Reference > Anatomy of the Human Body > Page 47
Henry Gray (1825–1861).  Anatomy of the Human Body.  1918.
outer, termed the syncytium or syncytiotrophoblast, so named because it consists of a layer of protoplasm studded with nuclei, but showing no evidence of subdivision into cells; and an inner layer, the cytotrophoblast or layer of Langhans, in which the cell outlines are defined. As already stated, the cells of the trophoblast do not contribute to the formation of the embryo proper; they form the ectoderm of the chorion and play an important part in the development of the placenta. On the deep surface of the inner cell-mass a layer of flattened cells, the entoderm, is differentiated and quickly assumes the form of a small sac, the yolk-sac. Spaces appear between the remaining cells of the mass (Fig. 11), and by the enlargement and coalescence of these spaces a cavity, termed the amniotic cavity (Fig. 12), is gradually developed. The floor of this cavity is formed by the embryonic disk composed of a layer of prismatic cells, the embryonic ectoderm, derived from the inner cell-mass and lying in apposition with the entoderm.

FIG. 10– Blastodermic vesicle of Vespertilio murinus. (After van Beneden.) (See enlarged image)

FIG. 11– Section through embryonic disk of Vespertilio murinus. (After van Beneden.) (See enlarged image)

FIG. 12– Section through embryonic area of Vespertilio murinus to show the formation of the amniotic cavity. (After van Beneden.) (See enlarged image)

The Primitive Streak; Formation of the Mesoderm.—The embryonic disk becomes oval and then pear-shaped, the wider end being directed forward. Near the narrow, posterior end an opaque streak, the primitive streak (Figs. 13 and 14), makes its appearance and extends along the middle of the disk for about one-half of its length; at the anterior end of the streak there is a knob-like thickening termed Hensen’s knot. A shallow groove, the primitive groove, appears on the surface of the streak, and the anterior end of this groove communicates by means of an aperture, the blastophore, with the yolk-sac. The primitive streak is produced by a thickening of the axial part of the ectoderm, the cells of which multiply, grow downward, and blend with those of the subjacent entoderm (Fig. 15). From the sides of the primitive streak a third layer of cells, the mesoderm, extends lateralward between the ectoderm and entoderm; the caudal end of the primitive streak forms the cloacal membrane.

FIG. 13– Surface view of embryo of a rabbit. (After Kölliker.) arg. Embryonic disk. pr. Primitive streak. (See enlarged image)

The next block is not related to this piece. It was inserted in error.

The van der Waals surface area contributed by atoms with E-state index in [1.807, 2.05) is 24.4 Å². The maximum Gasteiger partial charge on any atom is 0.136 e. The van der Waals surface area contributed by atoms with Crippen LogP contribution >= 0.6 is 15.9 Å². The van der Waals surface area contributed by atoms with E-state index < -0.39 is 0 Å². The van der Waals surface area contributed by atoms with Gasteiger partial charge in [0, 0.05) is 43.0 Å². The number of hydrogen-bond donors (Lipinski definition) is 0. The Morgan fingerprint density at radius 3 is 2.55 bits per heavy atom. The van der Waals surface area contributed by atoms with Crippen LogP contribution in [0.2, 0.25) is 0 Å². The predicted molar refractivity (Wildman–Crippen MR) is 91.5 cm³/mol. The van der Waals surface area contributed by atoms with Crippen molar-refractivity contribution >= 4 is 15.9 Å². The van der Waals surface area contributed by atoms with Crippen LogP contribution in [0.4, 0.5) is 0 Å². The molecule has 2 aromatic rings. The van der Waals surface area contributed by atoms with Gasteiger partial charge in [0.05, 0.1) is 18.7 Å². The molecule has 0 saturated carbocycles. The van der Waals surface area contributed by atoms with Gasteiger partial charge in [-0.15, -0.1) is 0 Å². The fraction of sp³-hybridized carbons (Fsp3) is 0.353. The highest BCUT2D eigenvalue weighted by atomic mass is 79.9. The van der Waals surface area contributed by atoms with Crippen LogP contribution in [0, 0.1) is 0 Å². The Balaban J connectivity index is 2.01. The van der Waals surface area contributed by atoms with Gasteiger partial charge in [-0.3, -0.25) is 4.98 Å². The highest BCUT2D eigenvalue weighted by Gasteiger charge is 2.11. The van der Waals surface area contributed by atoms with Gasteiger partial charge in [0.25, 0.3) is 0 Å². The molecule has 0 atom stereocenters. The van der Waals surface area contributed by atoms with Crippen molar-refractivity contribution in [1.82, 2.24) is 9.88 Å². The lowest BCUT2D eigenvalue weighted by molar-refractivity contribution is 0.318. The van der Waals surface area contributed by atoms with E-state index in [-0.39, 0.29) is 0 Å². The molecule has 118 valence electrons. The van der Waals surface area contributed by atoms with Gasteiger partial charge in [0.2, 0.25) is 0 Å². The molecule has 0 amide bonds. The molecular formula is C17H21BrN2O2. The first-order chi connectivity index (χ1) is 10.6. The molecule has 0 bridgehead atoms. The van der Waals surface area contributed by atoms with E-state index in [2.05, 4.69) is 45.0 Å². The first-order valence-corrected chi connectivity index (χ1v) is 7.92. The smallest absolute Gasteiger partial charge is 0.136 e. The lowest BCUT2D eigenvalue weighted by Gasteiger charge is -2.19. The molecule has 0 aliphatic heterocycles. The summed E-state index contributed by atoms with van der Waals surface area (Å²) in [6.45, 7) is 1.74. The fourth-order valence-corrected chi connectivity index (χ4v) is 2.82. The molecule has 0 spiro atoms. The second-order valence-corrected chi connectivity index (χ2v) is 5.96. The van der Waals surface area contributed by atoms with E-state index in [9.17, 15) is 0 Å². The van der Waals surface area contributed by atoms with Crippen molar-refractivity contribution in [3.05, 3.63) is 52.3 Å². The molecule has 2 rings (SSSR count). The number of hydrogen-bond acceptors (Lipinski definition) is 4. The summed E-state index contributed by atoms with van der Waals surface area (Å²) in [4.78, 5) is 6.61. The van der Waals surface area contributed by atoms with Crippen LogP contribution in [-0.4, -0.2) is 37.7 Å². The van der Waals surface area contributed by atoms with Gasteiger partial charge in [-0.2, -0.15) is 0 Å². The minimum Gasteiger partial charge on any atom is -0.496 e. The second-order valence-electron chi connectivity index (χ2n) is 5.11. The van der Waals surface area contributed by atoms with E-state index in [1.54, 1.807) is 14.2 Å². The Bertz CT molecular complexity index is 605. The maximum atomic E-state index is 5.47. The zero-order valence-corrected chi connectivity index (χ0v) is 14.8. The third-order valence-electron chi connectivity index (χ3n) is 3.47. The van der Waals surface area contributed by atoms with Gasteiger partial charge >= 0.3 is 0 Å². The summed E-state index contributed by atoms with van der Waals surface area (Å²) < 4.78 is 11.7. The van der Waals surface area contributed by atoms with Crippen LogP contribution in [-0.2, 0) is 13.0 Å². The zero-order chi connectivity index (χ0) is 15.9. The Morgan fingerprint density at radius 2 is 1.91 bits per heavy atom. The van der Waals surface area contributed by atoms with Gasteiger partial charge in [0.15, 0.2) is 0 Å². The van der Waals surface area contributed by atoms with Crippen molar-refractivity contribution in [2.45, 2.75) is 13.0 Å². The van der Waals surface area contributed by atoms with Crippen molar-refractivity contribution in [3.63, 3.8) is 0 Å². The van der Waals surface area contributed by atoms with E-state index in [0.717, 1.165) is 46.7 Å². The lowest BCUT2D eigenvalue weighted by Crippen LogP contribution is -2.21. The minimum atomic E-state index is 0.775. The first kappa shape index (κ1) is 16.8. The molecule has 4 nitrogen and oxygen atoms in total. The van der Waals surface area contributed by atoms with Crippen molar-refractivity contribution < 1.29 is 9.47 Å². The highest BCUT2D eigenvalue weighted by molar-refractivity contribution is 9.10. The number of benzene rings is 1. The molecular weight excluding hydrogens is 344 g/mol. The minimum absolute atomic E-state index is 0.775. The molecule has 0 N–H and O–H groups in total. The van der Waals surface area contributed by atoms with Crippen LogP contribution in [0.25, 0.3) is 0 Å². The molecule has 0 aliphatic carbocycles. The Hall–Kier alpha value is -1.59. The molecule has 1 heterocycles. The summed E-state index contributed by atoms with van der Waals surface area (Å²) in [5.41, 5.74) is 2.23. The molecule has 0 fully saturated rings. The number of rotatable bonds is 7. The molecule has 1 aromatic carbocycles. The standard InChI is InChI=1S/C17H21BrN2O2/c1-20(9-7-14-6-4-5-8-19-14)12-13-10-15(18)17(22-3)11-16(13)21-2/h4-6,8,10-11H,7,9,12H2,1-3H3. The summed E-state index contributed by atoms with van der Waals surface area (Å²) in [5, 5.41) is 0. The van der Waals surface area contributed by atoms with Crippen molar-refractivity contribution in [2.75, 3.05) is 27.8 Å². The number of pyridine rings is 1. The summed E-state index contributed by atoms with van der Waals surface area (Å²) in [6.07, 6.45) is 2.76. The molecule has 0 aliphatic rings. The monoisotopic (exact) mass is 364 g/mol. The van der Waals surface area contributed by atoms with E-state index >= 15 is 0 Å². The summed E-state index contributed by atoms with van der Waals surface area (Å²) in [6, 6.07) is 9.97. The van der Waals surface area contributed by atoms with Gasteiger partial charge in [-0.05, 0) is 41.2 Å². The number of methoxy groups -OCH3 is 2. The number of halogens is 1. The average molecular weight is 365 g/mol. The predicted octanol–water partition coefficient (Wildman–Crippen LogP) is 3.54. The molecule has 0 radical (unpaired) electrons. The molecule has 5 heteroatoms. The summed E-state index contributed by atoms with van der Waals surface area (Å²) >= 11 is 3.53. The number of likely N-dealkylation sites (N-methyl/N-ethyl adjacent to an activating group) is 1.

The extension of the mesoderm takes place throughout the whole of the embryonic and extra-embryonic areas of the ovum, except in certain regions. One of these is seen immediately in front of the neural tube. Here the mesoderm extends forward in the form of two crescentic masses, which meet in the middle line so as to enclose behind them an area which is devoid of mesoderm. Over this area the ectoderm and entoderm come into direct contact with each other and constitute a thin membrane, the buccopharyngeal membrane, which forms a septum between the primitive mouth and pharynx. In front of the buccopharyngeal area, where the lateral crescents of mesoderm fuse in the middle line, the pericardium is afterward developed, and this region is therefore designated the pericardial area. A second region where the mesoderm is absent, at least for a time, is that immediately in front of the pericardial area. This is termed the proamniotic area, and is the region where the proamnion is developed; in man, however, a proamnion is apparently never formed. A third region is at the hind end of the embryo where the ectoderm and entoderm come into apposition and form the cloacal membrane.
  The blastoderm now consists of three layers, named from without inward: ectoderm, mesoderm, and entoderm; each has distinctive characteristics and gives rise to certain tissues of the body. 1
Note 1.  The mode of formation of the germ layers in the human ovum has not yet been observed; in the youngest known human ovum (viz., that described by Bryce and Teacher), all three layers are already present and the mesoderm is split into its two layers. The extra-embryonic celom is of considerable size, and scattered mesodermal strands are seen stretching between the mesoderm of the yolk-sac and that of the chorion. [back]


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